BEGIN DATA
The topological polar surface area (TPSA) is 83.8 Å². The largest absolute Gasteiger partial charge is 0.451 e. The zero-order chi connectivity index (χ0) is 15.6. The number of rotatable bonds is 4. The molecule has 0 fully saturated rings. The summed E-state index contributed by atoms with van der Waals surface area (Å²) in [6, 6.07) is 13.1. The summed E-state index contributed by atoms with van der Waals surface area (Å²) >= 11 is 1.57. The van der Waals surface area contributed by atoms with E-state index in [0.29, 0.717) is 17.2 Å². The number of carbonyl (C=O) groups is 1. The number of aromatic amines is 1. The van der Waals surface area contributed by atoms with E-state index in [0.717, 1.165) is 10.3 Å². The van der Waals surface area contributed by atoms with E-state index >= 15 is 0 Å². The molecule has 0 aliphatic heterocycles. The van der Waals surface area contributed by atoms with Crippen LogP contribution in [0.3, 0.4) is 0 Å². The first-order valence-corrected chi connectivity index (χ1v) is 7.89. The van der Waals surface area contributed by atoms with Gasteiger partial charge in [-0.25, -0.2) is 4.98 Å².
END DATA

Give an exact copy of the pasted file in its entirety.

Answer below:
The topological polar surface area (TPSA) is 83.8 Å². The largest absolute Gasteiger partial charge is 0.451 e. The zero-order chi connectivity index (χ0) is 15.6. The number of rotatable bonds is 4. The molecule has 0 fully saturated rings. The summed E-state index contributed by atoms with van der Waals surface area (Å²) in [6, 6.07) is 13.1. The summed E-state index contributed by atoms with van der Waals surface area (Å²) >= 11 is 1.57. The van der Waals surface area contributed by atoms with E-state index in [0.29, 0.717) is 17.2 Å². The number of carbonyl (C=O) groups is 1. The number of aromatic amines is 1. The van der Waals surface area contributed by atoms with E-state index in [0.717, 1.165) is 10.3 Å². The van der Waals surface area contributed by atoms with E-state index >= 15 is 0 Å². The molecule has 0 aliphatic heterocycles. The van der Waals surface area contributed by atoms with Crippen LogP contribution in [0.3, 0.4) is 0 Å². The first-order valence-corrected chi connectivity index (χ1v) is 7.89. The van der Waals surface area contributed by atoms with Gasteiger partial charge in [-0.25, -0.2) is 4.98 Å².